Wim Goes: Refugee II is a particular project. The client who commissioned it was diagnosed with ALS (Amyotrophic Lateral Sclerosis), an aggressive terminal condition affecting the muscular apparatus and hence one’s mobility. So we needed a space that would guarantee accessibility and be adjustable over time to meet the increasing need for assistance as the condition progresses.
DAMN°: How did you manage to make the new structure fit the client’s specific needs?
More important to us was the basic intention to devise a space free of mental as well as physical barriers, to allow the relationship between the client and his friends and family not to be compromised by his condition. This was partly achieved through aspects of the design, but more crucially, through the rituals and connections between the friends and family constructing the project.
DAMN°: Your work has an intimate quality and a human scale; something that all architecture should be about but too often is not.
WG: It isn’t up to me to talk about architecture in general. But I find it vital to connect architecture with people. Or rather, connect people through architecture. We try to make architecture that is open, to free it from the ‘concepts’ that attempt to force the user to understand it in a specific way. Everybody has a different background, point of view, and sensitivity. So I always hope that people can relate our architecture to their own history and confer their own meaning on it. When you really live in the architecture, it becomes yours. We want to create the possibility for that to happen as freely as possible.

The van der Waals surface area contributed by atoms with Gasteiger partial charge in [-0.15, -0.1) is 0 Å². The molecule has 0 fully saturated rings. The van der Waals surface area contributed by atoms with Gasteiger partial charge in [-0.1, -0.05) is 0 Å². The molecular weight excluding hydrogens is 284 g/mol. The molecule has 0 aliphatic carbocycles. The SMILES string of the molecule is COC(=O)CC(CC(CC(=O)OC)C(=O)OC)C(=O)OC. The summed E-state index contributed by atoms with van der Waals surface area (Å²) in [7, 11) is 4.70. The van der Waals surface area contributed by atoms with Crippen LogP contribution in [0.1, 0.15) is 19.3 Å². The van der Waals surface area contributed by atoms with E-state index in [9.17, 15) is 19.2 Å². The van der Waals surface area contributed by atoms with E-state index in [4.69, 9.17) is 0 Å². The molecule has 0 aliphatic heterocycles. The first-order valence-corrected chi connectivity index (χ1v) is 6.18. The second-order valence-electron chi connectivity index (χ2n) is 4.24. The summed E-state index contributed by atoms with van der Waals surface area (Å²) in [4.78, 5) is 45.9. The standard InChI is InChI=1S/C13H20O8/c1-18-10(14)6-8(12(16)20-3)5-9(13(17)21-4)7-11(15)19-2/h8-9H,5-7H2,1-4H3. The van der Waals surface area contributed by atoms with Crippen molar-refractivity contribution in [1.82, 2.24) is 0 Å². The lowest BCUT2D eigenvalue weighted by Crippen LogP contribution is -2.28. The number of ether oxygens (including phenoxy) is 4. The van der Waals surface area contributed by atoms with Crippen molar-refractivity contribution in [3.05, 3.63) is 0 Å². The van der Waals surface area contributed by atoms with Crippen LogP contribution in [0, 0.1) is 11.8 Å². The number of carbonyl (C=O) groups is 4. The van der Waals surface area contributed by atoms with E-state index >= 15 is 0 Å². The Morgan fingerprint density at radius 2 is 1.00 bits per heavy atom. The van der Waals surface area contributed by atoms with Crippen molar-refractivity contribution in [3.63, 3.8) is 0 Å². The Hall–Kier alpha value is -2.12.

DAMN°: How then do you see the relationship between architecture and design?
WG: It has something to do with scale. For some projects, we also design the door handle, because that is the first thing you touch when entering the building. It might look like a small detail, but it is part of the whole. As such, its significance should not be underestimated. As an architect, I find it necessary to consider everything from the door handle to the foundations, and all the corresponding interrelationships. Once there’s a dialogue between the range of scales, you can actually live in the environment.
DAMN°: You’ve worked on various project typologies, from a fashion boutique for Yohji Yamamoto in Antwerp to an art gallery in Berlin, to private homes and a design for a public square. Do you have a favourite type?
WG: There is a tendency to brand or pigeonhole architects, whether it’s through typology, style, or whatever else. And that happens both by the architects themselves and by the industry. It is a way to reach recognisability through readability. It makes functioning in this communicative world much easier. But I find that uninteresting. I’m more keen to understand the client’s wishes and afterwards to respond to the questions raised by the project. As such, we tend to work on projects that vary in scale, typology, budget, and so forth, with very different outcomes. The reason I chose straw and sand for Refuge II – a material I had never worked with before – was because of the people applying it.
When we designed Yohji Yamamoto’s flagship store in Antwerp, we dealt with a Japanese client who had a Japanese vision. I am European and have a Western vision, so I produce architecture that relates to the Western way of making architecture. If I would have attempted to build a Japanese building, it would have looked like decoration. But in a way, I also tried to delve deep enough to reach a universal place that was open to different minds and cultures. That might have been why Yamamoto recognised himself in the project. I find it essential to respond to the client’s brief, and subsequently, the project. Which is the reason every work seems to develop its own life.